Dante D'Orazio of The Verge reports, "Eugene Goostman seems like a typical 13-year-old Ukrainian boy — at least, that's what a third of judges at a Turing Test competition this Saturday thought. Goostman says that he likes hamburgers and candy and that his father is a gynecologist, but it's all a lie. This boy is a program created by computer engineers led by Russian Vladimir Veselov and Ukrainian Eugene Demchenko. That a third of judges were convinced that Goostman was a human is significant — at least 30 percent of judges must be swayed for a computer to pass the famous Turing Test. The test, created by legendary computer scientist Alan Turing in 1950, was designed to answer the question 'Can machines think?' and is a well-known staple of artificial intelligence studies."
James Temple of Re/code noted, "The Independent provided a revealing quote from Vladimir Veselov, one of the chatbot’s creators: 'Our main idea was that he can claim that he knows anything, but his age also makes it perfectly reasonable that he doesn’t know everything. We spent a lot of time developing a character with a believable personality.' Their program may be a notable computer science feat, but I’ll assert two things. First, the researchers passed the letter of the Turing Test, but I’m not so sure about the spirit of it. I’m not left believing that the computer can think — the underlying benchmark of the test — I’m left believing that the programmers figured out a clever way to trick the judges."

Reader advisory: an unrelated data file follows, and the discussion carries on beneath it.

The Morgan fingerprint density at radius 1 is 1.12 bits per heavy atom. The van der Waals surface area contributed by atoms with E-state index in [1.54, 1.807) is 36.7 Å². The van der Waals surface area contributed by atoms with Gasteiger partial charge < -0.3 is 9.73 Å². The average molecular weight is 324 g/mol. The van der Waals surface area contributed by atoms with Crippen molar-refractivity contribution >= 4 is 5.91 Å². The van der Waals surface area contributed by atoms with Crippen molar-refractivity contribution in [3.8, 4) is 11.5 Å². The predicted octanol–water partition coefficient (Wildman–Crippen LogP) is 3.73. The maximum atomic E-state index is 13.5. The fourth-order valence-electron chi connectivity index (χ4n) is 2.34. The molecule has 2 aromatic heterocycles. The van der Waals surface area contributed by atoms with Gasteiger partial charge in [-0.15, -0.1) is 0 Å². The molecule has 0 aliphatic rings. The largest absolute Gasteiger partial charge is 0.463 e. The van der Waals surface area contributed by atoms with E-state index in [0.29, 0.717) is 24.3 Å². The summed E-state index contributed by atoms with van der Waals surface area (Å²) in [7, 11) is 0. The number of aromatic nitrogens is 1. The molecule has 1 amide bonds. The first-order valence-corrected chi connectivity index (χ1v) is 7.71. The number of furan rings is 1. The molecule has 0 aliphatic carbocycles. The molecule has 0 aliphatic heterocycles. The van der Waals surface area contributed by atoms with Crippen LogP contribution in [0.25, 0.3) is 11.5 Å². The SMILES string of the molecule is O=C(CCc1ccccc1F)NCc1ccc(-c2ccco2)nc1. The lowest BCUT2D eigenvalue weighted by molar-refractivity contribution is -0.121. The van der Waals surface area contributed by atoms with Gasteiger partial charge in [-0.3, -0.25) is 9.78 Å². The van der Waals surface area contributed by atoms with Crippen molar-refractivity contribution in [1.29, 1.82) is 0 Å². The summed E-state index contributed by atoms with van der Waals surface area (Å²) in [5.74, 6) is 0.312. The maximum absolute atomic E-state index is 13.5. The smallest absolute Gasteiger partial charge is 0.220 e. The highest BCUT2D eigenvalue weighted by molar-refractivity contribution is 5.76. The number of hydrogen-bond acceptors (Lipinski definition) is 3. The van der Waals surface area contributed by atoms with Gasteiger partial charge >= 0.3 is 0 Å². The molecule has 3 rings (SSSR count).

He continues, "Second point: It doesn’t really matter. Turing’s obvious genius notwithstanding, the test has become an arbitrary way of measuring something that can’t really be measured: Whether or not a computer is actually thinking. Which is a less-disturbing way of saying: Whether or not a computer is sentient. I come down on the side of the late Dutch computer scientist Edsger Dijkstra, who is quoted as saying: 'The question of whether machines can think … is about as relevant as the question of whether submarines can swim'.”
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